Afghan women and girls make their mark in Canada

News release

March 11, 2022—Ottawa, Ontario – The Government of Canada is working hard to resettle at least 40,000 Afghan nationals as quickly and safely as possible. Canada has now welcomed over 8,680 Afghan refugees, with more arriving every week.

The Government of Canada has a special humanitarian program focused on resettling vulnerable Afghan nationals, including women leaders. This week as we marked International Women's Day 2022, we recognize the strength and resiliency of Afghan women who have now settled in this country and can use their voices to support fellow newcomers while continuing to defend the rights of women and girls still in Afghanistan.

To help Afghan women newcomers carve out their important place in Canada and draw upon their skills and knowledge, many organizations and institutions are offering valuable career opportunities. Here are a few examples of how Afghan women newcomers are making their mark and helping other women:

  • The School of Journalism and Communication at Carleton University in Ottawa has been hosting prominent Afghan journalist and human rights defender Farida Nekzad as a journalist-in-residence since December 2021. Nekzad has been the Director of the Centre for the Protection of Afghan Women Journalists since 2017. In her leadership roles, she often had to risk her life to defend the place of women in journalism. During her current term at Carleton University, Ms. Nekzad is working with students and sharing her experience as a senior journalist, in addition to doing research on Afghanistan media, especially with respect to women and freedom of expression.
  • The Calgary Catholic Immigration Society (CCIS), a Resettlement Assistance Program service provider organization in Calgary, has hired Sheila Qayumi as an interpreter and counselor. Prior to her position at the CCIS, Ms. Qayumi worked as the manager for Equality for Peace and Democracy and was an activist for the peace and defence of women’s rights in Afghanistan. She supported women networks in 20 Afghan provinces to ensure the meaningful participation of women in the Afghan peace process.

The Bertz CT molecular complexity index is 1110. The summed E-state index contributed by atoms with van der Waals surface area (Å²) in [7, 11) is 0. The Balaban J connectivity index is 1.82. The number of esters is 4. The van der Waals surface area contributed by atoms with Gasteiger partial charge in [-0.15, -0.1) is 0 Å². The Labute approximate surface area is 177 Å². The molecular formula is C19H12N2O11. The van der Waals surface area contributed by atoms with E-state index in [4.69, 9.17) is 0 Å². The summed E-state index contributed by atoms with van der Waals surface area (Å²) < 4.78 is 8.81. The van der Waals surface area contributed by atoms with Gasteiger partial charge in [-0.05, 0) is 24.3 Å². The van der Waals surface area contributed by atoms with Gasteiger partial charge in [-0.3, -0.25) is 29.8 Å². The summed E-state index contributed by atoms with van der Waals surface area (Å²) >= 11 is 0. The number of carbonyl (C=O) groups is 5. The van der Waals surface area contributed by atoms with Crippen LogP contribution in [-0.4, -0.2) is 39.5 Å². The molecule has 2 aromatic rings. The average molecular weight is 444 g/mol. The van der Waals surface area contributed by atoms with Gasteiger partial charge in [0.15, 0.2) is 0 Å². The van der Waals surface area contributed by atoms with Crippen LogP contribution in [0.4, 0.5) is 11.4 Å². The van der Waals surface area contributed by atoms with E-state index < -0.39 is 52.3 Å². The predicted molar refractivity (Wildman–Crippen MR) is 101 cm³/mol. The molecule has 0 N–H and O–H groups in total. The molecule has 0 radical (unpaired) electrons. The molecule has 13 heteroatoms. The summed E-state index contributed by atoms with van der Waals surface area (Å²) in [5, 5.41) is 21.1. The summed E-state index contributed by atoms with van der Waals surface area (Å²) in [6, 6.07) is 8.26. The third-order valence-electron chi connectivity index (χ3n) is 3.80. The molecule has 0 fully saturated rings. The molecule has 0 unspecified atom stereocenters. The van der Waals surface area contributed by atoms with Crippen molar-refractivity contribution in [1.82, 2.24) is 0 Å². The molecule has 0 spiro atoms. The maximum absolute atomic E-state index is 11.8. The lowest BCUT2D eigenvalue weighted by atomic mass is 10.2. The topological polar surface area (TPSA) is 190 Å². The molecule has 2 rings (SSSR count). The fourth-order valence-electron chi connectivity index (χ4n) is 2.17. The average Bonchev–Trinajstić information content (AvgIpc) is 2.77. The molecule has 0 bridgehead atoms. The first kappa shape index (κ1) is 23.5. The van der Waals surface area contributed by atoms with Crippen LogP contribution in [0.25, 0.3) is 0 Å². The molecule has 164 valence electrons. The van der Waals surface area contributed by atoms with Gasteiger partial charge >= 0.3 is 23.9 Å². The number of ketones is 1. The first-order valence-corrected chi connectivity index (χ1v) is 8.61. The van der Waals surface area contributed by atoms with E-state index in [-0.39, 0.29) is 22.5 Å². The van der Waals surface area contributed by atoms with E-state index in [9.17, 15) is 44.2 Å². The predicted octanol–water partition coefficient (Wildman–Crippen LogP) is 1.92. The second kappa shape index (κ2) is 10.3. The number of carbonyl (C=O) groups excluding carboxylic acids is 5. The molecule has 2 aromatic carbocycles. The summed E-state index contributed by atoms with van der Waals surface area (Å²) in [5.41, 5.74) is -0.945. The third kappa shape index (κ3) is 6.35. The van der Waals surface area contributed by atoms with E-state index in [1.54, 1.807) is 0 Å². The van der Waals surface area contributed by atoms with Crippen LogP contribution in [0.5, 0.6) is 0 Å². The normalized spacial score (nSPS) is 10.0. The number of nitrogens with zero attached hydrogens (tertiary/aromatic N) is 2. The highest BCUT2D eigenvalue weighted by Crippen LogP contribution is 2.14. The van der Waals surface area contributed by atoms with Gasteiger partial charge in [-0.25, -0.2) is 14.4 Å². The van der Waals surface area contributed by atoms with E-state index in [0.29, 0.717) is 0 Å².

While resettlement is challenging for many newcomers, it can be particularly difficult for women and girls. Canada champions efforts by our trusted community-based partners to help them integrate into their new life.

Photos of previous arrivals of Afghan refugees are available in Dropbox for use by media. You can also monitor Canada’s progress on welcoming Afghan refugees to Canada.


“These brave and formidable women, who now call Canada home, deserve to have their voices heard. I am proud to see Canadian organizations step up to defend Afghan women’s rights and dignity and give these women a platform to advocate for and support other women. These are great examples of how Canadians come together to help resettle some of the world’s most vulnerable.”

– The Honourable Sean Fraser, Minister of Immigration, Refugees and Citizenship

“As journalist, I am committed to being the voice for all of Afghan women and to advocating for the evacuation of women journalists and all those who are at risk.”

–Farida Nekzad, Afghan newcomer and journalist-in-residence, Carleton University

Quick facts

  • The United Nations recognized 1975 as International Women's Year and began celebrating March 8 as International Women's Day. It’s a global day to recognize and celebrate women’s and girls’ social, economic, cultural and political achievements.

Associated links


Contacts for media only

Aidan Strickland
Press Secretary
Minister’s Office
Immigration, Refugees and Citizenship Canada

Media Relations
Communications Branch
Immigration, Refugees and Citizenship Canada

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